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A. L. Webber, M. T. Bilodeau, L. A. Hettrick, A. C. Hughes, J. W. Maxwell, R. L. Peiffer, W. O. Cook, S. Mittal, B. Ma, C. J. Thut; Selection of a KDR Kinase Inhibitor for Local Delivery to the Eye. Invest. Ophthalmol. Vis. Sci. 2009;50(13):6243.
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Vascular endothelial growth factor (VEGF) and its receptors have been extensively studied as mediators of the ocular angiogenic component of wet age-related macular degeneration (AMD). The purpose of our studies was to select a VEGFR2 (KDR) kinase inhibitor suitable for local delivery to the eye.
Candidate KDR inhibitors were evaluated based on physicochemical properties, potency, in vivo efficacy, pharmacokinetics (PK), and ocular safety. Potency was assessed using a KDR enzyme assay and a cell-based ELISA assay. In vivo efficacy, PK, and safety experiments were performed in Dutch Belted rabbits; compound administration was by intravitreal injection. For determination of in vivo efficacy, compounds were injected 60 minutes prior to intravitreal administration of VEGF. Retinas were dissected 20 minutes later, and inhibition of KDR autophosphorylation was measured by ELISA. To assess vitreal half-life (t1/2), vitreous was collected over a time course for analysis of drug levels by LCMS. Non-GLP safety data was gathered from clinical ophthalmic exams, electroretinography, and histopathology.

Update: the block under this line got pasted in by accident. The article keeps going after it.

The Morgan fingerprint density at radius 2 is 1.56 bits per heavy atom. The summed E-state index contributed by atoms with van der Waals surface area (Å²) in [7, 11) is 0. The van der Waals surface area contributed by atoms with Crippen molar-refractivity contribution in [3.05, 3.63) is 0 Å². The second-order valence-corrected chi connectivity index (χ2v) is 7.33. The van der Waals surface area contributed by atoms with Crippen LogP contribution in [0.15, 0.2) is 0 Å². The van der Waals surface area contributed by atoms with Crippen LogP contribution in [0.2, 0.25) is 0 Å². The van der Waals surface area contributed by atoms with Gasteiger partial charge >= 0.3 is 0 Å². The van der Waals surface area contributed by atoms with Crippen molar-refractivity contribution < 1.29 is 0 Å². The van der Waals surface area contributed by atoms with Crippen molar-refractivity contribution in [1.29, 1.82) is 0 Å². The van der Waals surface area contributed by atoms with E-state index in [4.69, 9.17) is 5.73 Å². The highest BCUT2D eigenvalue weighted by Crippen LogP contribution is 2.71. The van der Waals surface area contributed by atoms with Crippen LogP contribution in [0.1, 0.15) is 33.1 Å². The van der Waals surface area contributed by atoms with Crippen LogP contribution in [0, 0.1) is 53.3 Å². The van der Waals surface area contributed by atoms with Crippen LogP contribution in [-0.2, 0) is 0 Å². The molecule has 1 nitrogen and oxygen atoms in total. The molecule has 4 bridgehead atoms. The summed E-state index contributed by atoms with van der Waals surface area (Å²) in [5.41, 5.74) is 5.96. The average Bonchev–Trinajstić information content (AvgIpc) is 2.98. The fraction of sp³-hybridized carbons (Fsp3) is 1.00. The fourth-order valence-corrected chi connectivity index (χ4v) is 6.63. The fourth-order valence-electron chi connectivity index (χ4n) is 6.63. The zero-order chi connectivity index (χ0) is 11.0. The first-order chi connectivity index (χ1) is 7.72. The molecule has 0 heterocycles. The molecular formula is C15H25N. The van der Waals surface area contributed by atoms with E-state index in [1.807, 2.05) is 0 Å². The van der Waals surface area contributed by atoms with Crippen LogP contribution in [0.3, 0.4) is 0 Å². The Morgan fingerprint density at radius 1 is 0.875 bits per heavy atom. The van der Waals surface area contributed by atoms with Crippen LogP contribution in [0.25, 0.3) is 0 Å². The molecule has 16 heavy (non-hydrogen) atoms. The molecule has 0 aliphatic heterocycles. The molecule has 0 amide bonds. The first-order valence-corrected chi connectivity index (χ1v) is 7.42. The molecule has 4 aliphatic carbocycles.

Based on in vitro potency (79nM in enzyme assay, 18nM in cell culture), candidate compound KDR4 was advanced to in vivo screening. Preliminary efficacy experiments suggested an in vivo IC50 of 30nM, while PK determination yielded a t1/2 of 4.9 hours. Rabbit eyes injected with KDR4 exhibited no treatment-related adverse effects by clinical exam. Histopathologic alterations were limited to occasional mononuclear inflammatory cells in the posterior vitreous at the two higher doses.
The screening cascade described above (and associated selection criteria) resulted in the selection of KDR4 for further formulation development. The properties of the compound suggest that KDR4 is suitable for intravitreal delivery to the eye via sustained-release formulation.
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